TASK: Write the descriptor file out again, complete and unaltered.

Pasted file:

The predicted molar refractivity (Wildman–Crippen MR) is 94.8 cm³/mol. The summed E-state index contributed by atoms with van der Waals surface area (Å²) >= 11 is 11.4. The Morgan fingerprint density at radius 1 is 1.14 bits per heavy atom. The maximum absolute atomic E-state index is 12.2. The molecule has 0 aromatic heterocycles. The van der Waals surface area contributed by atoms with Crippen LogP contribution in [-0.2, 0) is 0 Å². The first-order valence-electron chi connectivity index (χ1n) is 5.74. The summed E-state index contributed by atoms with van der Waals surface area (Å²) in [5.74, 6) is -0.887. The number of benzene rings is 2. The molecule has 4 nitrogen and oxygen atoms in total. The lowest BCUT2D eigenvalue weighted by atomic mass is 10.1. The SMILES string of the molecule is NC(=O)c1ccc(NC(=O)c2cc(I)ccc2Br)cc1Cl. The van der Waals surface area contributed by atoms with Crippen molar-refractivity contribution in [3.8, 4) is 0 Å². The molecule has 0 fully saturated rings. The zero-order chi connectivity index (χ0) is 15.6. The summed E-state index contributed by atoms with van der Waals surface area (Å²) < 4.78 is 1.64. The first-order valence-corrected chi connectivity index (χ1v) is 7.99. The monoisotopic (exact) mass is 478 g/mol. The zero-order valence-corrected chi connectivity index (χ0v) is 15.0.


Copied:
The predicted molar refractivity (Wildman–Crippen MR) is 94.8 cm³/mol. The summed E-state index contributed by atoms with van der Waals surface area (Å²) >= 11 is 11.4. The Morgan fingerprint density at radius 1 is 1.14 bits per heavy atom. The maximum absolute atomic E-state index is 12.2. The molecule has 0 aromatic heterocycles. The van der Waals surface area contributed by atoms with Crippen LogP contribution in [-0.2, 0) is 0 Å². The first-order valence-electron chi connectivity index (χ1n) is 5.74. The summed E-state index contributed by atoms with van der Waals surface area (Å²) in [5.74, 6) is -0.887. The number of benzene rings is 2. The molecule has 4 nitrogen and oxygen atoms in total. The lowest BCUT2D eigenvalue weighted by atomic mass is 10.1. The SMILES string of the molecule is NC(=O)c1ccc(NC(=O)c2cc(I)ccc2Br)cc1Cl. The van der Waals surface area contributed by atoms with Crippen molar-refractivity contribution in [3.8, 4) is 0 Å². The molecule has 0 fully saturated rings. The zero-order chi connectivity index (χ0) is 15.6. The summed E-state index contributed by atoms with van der Waals surface area (Å²) < 4.78 is 1.64. The first-order valence-corrected chi connectivity index (χ1v) is 7.99. The monoisotopic (exact) mass is 478 g/mol. The zero-order valence-corrected chi connectivity index (χ0v) is 15.0.